PARKERSBURG - Although temperatures dropped, the 2012 Wood-Washington Heart Walk was a success on Saturday in City Park.
"This is our biggest fundraiser with a mission to fight heart disease and stroke," said Kevin Pauley, event coordinator. "Cardiovascular disease is the number one killer in America and West Virginia and we hope to raise awareness of that and help people live healthier lives."
One in every three deaths is from heart disease or stroke, totalling almost 2,200 deaths a day.
Photo by Jolene Craig
Teagan DeMoss, 9, of Vienna, left, receives an award for being the top walker at the 2012 Wood-Washington Heart Walk in City Park on Saturday as Kim Ward with the American Heart Association looks on.
Photo by Jolene Craig
Madi and Mia Butterfield, 2, of Parkersburg, held by mom Erin Butterfield and Elizabeth Watson, served as the 2012 Honorary Chairs and Heart Survivors on Saturday during the annual Wood-Washington Heart Walk in City Park.
The goal for this year's walk was $45,000, but event officials said that goal was met and exceeded.
"I think this year we will definitely meet and exceed the goal," said Kim Ward, director of the walk. "I'm not sure where we will land, but we will raise more than expected."
Each year the walk honors a survivor of cardiovascular disease. This year's event chose to pay tribute to identical twins Mia and Madi Butterfield, 2, of Parkersburg.
"They were born 10 weeks premature with congenital heart disease and two holes in their hearts (each)," said their mom Erin Butterfield. "They are doing great."
Pauley said coordinators of the event like to honor children because it shows the public that cardiovascular disease is not something only adults develop, that anyone can have it.
In April this year Kate Lison, 12, of Little Hocking, passed out and had a grand mal seizure during a basketball tournament. This event led to her diagnosis of two arachnoid cysts - cerebrospinal fluid-filled sacs that are located between the brain or spinal cord - and Long QT syndrome (LQTS) - a heart rhythm disorder that can cause fast, chaotic heartbeats, which may trigger a sudden fainting spell or seizure and sudden death.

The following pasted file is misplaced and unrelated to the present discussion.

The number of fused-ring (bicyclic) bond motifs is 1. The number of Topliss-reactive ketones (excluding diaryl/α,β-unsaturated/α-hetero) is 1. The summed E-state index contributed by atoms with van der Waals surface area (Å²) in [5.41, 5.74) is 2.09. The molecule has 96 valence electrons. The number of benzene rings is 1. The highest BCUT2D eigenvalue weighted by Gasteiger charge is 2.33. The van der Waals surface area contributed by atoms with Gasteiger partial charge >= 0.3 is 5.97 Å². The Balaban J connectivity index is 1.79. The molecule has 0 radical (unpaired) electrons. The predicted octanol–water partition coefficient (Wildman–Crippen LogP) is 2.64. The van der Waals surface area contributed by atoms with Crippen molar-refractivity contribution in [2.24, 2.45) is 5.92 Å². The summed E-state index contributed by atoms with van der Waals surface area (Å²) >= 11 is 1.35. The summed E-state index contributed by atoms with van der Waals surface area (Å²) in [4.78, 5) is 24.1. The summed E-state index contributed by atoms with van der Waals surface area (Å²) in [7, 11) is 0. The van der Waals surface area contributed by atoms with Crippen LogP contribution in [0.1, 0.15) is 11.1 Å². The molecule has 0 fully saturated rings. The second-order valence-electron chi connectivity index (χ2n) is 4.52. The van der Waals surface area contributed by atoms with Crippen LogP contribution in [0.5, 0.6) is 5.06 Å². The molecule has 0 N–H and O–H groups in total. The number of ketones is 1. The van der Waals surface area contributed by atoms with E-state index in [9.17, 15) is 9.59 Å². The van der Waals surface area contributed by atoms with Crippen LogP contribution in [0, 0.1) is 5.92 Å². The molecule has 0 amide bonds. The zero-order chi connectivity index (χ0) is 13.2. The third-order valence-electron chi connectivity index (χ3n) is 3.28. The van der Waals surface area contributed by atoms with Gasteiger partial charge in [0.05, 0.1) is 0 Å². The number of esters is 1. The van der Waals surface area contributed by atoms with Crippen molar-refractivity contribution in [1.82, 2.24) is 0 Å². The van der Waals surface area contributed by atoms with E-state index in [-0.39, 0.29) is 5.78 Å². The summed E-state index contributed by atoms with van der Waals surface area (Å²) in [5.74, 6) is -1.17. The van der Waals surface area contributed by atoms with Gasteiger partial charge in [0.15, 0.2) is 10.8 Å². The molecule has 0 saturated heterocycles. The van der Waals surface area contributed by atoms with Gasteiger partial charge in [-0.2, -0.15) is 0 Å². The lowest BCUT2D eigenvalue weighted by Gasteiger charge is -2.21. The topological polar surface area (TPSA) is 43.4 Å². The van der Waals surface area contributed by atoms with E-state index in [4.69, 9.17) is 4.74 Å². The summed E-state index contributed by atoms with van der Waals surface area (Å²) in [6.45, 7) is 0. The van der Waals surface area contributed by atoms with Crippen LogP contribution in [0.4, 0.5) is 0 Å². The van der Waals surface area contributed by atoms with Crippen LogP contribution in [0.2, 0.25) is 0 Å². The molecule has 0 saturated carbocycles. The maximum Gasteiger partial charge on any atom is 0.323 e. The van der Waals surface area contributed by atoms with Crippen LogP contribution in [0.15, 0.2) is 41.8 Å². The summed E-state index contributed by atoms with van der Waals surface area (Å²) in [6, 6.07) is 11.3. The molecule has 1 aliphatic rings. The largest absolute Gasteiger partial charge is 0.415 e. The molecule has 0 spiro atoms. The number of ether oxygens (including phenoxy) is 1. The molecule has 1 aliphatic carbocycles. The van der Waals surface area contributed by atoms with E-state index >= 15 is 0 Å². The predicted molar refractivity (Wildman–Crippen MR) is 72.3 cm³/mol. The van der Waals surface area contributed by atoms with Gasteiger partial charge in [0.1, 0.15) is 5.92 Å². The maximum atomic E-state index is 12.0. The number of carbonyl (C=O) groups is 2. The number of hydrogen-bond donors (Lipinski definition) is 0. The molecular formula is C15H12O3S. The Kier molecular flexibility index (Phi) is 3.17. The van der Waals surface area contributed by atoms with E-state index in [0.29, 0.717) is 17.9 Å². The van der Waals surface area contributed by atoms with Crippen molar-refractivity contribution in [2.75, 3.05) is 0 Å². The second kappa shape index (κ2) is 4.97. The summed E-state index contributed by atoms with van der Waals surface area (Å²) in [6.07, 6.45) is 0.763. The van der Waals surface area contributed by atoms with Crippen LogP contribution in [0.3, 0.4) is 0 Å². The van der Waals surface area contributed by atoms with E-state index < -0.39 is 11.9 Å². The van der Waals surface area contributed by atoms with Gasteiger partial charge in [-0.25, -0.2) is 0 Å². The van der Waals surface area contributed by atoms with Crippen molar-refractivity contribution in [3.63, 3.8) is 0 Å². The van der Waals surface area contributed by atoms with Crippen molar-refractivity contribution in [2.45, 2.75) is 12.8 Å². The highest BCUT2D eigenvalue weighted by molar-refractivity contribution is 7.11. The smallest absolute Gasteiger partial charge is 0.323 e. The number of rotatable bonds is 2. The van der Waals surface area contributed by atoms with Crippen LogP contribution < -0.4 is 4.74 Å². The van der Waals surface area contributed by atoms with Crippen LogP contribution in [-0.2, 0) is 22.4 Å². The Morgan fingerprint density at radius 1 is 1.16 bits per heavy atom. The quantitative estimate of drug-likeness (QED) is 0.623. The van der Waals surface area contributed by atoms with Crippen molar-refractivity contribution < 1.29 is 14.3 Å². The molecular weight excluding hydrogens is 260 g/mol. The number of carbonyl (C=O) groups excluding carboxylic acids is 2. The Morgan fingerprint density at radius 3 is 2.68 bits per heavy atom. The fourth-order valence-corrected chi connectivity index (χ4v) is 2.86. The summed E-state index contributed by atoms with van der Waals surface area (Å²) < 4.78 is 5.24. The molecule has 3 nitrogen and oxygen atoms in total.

"It's been life-changing," said her mother Melissa Lison. "Kate has always been a healthy child and into sports and this really surprised us."
As a result of the illness, Kate Lison has chosen to turn this negative into a positive and for the first time participated in the heart walk and started a team, Kate's Kause, to raise money.
"I just wanted to do something good," she said.
While the family-friendly event's main purpose was to raise funds for heart disease and stroke research and education, it also put focus on survivors.
"We are also here to celebrate survivors," Pauley said.
All survivors at the event wore red hats to signify who they were.
One survivor is Teagan DeMoss, who at 9 years old has participated in 10 Heart Walks after being born with a congenital heart defect known as ventricular septal defect (VSD). She had an irregular heartbeat and went into congestive heart failure at 4 months old and went into emergency open heart surgery at 6 months old, said her mother, Vanessa McComas.
This year, for the 10th anniversary of her first heart walk, DeMoss raised more than $8,200 to make her the top walker and one of the top fundraisers at the event. She had planned to raise $10,000, but was still a success, Ward said.
The walk in Parkersburg is one in three in West Virginia and included three themed areas of Create Hope, Inspire Change and Celebrate Success. Each village had a different focus with activities and educational opportunities.
This year more than 1 million walkers were expected to participate in roughly 350 events nationwide, raising funds to save lives from heart disease and stroke.